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Rhubarb buds

I am sure that most of you will have a clump of it in your garden or on your allotment, although it can grow quite big it is often overlooked and not really eaten – it’s Rhubarb.

If you do have a root or crown you will notice that it is coming to life, its large smooth coated ‘buds’ are splitting to reveal new leaves on short stems, to get long, tender, delicious pale pink stems you need to block out all light and ‘force’ them by covering the crown with a large container/bucket, old chimney pot, dustbin or a traditional terracotta Rhubarb forcer, my dad even uses an old dolly tub, place bricks on top to weigh them down, you can start forcing Rhubarb in January for an earlier crop. Harvest the forced stems when they are approx. 20-30cm long, cut off the poisonous yellow leaves, these can be put in your Compost Bin, to pick Rhubarb hold the stalk at the base, pull and twist away from the crown so that it tears off.

Rhubarb is actually a perennial vegetable although we often regard it as a fruit, it is available to pick fresh when other fruits are in short supply and often expensive, even if you have to buy some it is inexpensive when in season.

Forced Rhubarb

This picture shows forced taller, yellow leaved Rhubarb stems and smaller green leaved Rhubarb stems which haven’t been forced

Rhubarb is an easy plant to grow and will thrive on neglect, it prefers a moist fertile soil in a sunny position, plant Crowns in Spring or Autumn, although it can grow quite big it can be grown in a large Dirt Pot or Growing Bag (minimum size 40 litres), fill with a good quality Compost and mix into it well-rotted farmyard manure. Plant the crown about 3cm below the surface and water in well. Place the bags in a sunny spot watering the Rhubarb regularly especially during the Summer and during dry periods, allow new plants to become established for the first year before harvesting any stems, the following Spring only harvest a few stems at a time, remove any flower heads that appear these can be put in the Compost Bin. Rhubarb should only be forced every two years so if you prefer forced Rhubarb have two or more plants so that you can alternate them, don’t harvest stalks later than July. During Summer feed with a liquid or general-purpose fertilizer then in Autumn put your Rhubarb to bed; remove any old leaves and mulch around (not on) the crown with well-rotted farmyard manure.

Rhubarb makes a delicious dessert why not have a go at our

Easy Rhubarb Fool

Ingredients

  • 350g Rhubarb, washed, trimmed and sliced
  • Finely grated zest and juice of half an orange
  • 55g Caster Sugar
  • 150ml Double Cream
  • 150ml Greek Yoghurt
  • Shortbread or Oat Biscuits

What you need to do

  1. Place the Rhubarb, Zest, Juice and Sugar in a pan and heat, stirring until the sugar has dissolved.
  2. Bring to the boil and simmer for 5-6 minutes, stirring occasionally, until the Rhubarb softens and starts to break up, remove from heat and allow to cool.
  3. Softly whip the Cream and Yoghurt together, fold in half of the cooled Rhubarb mixture.
  4. Spoon the stewed Rhubarb/Orange mixture and the creamy Rhubarb mixture in alternate layers into glasses or small dishes and serve with the biscuits.
  5. For a grown up version add a splash of Cointreau Orange Liqueur to the Rhubarb/Orange mixture.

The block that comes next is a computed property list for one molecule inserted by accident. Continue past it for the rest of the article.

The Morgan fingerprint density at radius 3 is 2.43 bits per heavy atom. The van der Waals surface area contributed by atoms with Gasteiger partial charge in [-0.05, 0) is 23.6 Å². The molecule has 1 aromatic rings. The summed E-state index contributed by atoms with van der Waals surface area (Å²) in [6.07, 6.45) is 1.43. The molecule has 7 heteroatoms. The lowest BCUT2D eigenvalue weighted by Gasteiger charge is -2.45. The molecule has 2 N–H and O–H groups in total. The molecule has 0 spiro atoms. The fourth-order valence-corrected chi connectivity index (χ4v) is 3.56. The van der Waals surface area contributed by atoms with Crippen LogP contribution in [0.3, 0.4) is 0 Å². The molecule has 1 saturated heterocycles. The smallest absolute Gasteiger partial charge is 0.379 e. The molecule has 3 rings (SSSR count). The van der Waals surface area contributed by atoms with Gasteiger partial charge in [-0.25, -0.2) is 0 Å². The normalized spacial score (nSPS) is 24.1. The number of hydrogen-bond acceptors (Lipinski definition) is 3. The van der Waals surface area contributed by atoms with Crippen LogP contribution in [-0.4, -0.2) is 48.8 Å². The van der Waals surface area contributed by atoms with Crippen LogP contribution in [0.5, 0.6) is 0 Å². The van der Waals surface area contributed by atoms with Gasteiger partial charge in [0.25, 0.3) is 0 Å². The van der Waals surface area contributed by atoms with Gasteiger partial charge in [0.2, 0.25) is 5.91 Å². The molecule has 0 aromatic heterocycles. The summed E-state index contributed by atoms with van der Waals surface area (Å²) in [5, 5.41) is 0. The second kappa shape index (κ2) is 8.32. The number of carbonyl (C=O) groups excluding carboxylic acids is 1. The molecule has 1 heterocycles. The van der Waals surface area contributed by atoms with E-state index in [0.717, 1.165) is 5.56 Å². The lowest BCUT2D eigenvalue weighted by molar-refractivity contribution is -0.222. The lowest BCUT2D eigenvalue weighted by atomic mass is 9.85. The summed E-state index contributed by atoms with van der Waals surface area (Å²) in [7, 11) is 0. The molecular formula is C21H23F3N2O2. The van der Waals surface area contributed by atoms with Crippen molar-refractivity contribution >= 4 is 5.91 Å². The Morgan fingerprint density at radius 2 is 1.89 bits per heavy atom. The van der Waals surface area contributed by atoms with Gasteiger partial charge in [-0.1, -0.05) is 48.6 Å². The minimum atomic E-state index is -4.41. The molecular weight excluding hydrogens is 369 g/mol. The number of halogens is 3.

6. Serves 4

Why not have a go at our other Rhubarb Recipes?

Click here for the Rhubarb Crumble Recipe or here for Rhubarb Muffins, I don’t think you can beat Rhubarb Crumble served of course with Custard, simply delicious.

Enjoy!

Gill

WOW what an incredible day it was yesterday when 3 amazing celestial events happened:

  1. The Solar Eclipse – which I watched with Thomas at his Primary school all the children were really excited, although it was cloudy we could clearly see it
  2. The Supermoon – this is when either a full or new moon is at its nearest point to earth on its elliptical orbit making it appear larger and brighter than normal
  3. The Spring Equinox – this is the first day of Spring when the length of day and night hours are approximately the same, from today we will have longer days than nights which increase each day slightly until 21st June (the longest day) when unfortunately the day light hours start to reduce.

Daffodils

This weekend the weather forecast is good if you are planning to get out into the garden here are some things that you can be doing:

Start/continue your Spring tidy up

  1. Clear away dead leaves, stems and twigs – why not place them in a corner of your garden and make a wildlife habitat.
  2. Give your lawn its first cut, taking off the tops only, grass has now started to grow quickly.
  3. Give your greenhouse and your gardening equipment a good clean, hygiene is very important when sowing seeds and potting up young seedlings/plants.
  4. Weed any remaining Raised Beds and Vegetable Plots removing large stones, dig over and incorporate a general fertilizer or nutrient rich compost from your Compost Bins, cover with polythene, fleece or cloches to warm the soil.

Chitting potatoes

Planting and Sowing

  1. Plant First Early and Salad Potatoes, if space is limited they will grow successfully in potato bags on the patio, chit second early and main crop potatoes in seed trays/egg boxes for planting next month.
  2. Onions are very easy to grow from sets, plant in soft earth with their tips showing approx. 10cm apart, leaving 23cm between rows, if birds are a problem cover with netting.
  3. Direct Sow Broad Beans, Lettuce, Radish, Spinach, Peas, Spring Onions, Swiss Chard, Leeks, Carrots, Turnips, Beetroot, Summer/Autumn Brassicas and cover with fleece or cloches for protection, if it is too cold or wet they can be started off in pots and trays indoors.